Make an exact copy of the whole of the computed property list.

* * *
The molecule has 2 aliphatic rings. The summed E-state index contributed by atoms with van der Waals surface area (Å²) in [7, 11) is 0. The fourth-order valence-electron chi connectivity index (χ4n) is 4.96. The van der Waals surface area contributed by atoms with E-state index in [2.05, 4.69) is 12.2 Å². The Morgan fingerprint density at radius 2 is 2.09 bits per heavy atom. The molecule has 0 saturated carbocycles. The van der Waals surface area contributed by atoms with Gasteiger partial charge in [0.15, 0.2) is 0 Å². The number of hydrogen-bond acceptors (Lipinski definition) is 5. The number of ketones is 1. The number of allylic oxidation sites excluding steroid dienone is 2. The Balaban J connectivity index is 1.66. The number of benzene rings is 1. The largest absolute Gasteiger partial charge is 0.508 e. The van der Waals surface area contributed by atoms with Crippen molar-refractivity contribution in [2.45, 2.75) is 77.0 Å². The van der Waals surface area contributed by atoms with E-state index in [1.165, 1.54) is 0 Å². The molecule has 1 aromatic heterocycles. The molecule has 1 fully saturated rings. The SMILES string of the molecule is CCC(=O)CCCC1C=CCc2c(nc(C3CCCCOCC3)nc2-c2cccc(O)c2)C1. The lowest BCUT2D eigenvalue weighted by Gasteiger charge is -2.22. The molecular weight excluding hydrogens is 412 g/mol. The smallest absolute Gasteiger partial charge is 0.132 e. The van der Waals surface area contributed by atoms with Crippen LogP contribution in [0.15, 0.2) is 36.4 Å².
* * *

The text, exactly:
The molecule has 2 aliphatic rings. The summed E-state index contributed by atoms with van der Waals surface area (Å²) in [7, 11) is 0. The fourth-order valence-electron chi connectivity index (χ4n) is 4.96. The van der Waals surface area contributed by atoms with E-state index in [2.05, 4.69) is 12.2 Å². The Morgan fingerprint density at radius 2 is 2.09 bits per heavy atom. The molecule has 0 saturated carbocycles. The van der Waals surface area contributed by atoms with Gasteiger partial charge in [0.15, 0.2) is 0 Å². The number of hydrogen-bond acceptors (Lipinski definition) is 5. The number of ketones is 1. The number of allylic oxidation sites excluding steroid dienone is 2. The Balaban J connectivity index is 1.66. The number of benzene rings is 1. The largest absolute Gasteiger partial charge is 0.508 e. The van der Waals surface area contributed by atoms with Crippen molar-refractivity contribution in [2.45, 2.75) is 77.0 Å². The van der Waals surface area contributed by atoms with E-state index in [1.165, 1.54) is 0 Å². The molecule has 1 aromatic heterocycles. The molecule has 1 fully saturated rings. The SMILES string of the molecule is CCC(=O)CCCC1C=CCc2c(nc(C3CCCCOCC3)nc2-c2cccc(O)c2)C1. The lowest BCUT2D eigenvalue weighted by Gasteiger charge is -2.22. The molecular weight excluding hydrogens is 412 g/mol. The smallest absolute Gasteiger partial charge is 0.132 e. The van der Waals surface area contributed by atoms with Crippen LogP contribution in [0.15, 0.2) is 36.4 Å².